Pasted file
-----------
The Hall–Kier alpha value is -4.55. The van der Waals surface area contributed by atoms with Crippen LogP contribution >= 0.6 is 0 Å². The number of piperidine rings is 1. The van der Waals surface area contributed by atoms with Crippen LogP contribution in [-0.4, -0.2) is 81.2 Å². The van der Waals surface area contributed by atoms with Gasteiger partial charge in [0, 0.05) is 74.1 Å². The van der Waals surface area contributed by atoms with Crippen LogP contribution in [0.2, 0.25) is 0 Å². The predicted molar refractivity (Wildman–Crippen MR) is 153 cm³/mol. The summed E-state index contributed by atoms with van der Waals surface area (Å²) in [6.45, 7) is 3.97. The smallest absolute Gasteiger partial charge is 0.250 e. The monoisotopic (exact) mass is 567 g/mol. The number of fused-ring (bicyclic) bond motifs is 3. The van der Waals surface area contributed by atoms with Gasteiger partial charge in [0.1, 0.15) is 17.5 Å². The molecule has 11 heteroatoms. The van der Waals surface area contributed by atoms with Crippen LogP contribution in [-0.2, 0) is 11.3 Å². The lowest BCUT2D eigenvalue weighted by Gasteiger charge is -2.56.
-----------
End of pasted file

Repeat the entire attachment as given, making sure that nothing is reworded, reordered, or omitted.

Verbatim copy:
The Hall–Kier alpha value is -4.55. The van der Waals surface area contributed by atoms with Crippen LogP contribution >= 0.6 is 0 Å². The number of piperidine rings is 1. The van der Waals surface area contributed by atoms with Crippen LogP contribution in [-0.4, -0.2) is 81.2 Å². The van der Waals surface area contributed by atoms with Gasteiger partial charge in [0, 0.05) is 74.1 Å². The van der Waals surface area contributed by atoms with Crippen LogP contribution in [0.2, 0.25) is 0 Å². The predicted molar refractivity (Wildman–Crippen MR) is 153 cm³/mol. The summed E-state index contributed by atoms with van der Waals surface area (Å²) in [6.45, 7) is 3.97. The smallest absolute Gasteiger partial charge is 0.250 e. The monoisotopic (exact) mass is 567 g/mol. The number of fused-ring (bicyclic) bond motifs is 3. The van der Waals surface area contributed by atoms with Gasteiger partial charge in [0.1, 0.15) is 17.5 Å². The molecule has 11 heteroatoms. The van der Waals surface area contributed by atoms with Crippen LogP contribution in [-0.2, 0) is 11.3 Å². The lowest BCUT2D eigenvalue weighted by Gasteiger charge is -2.56.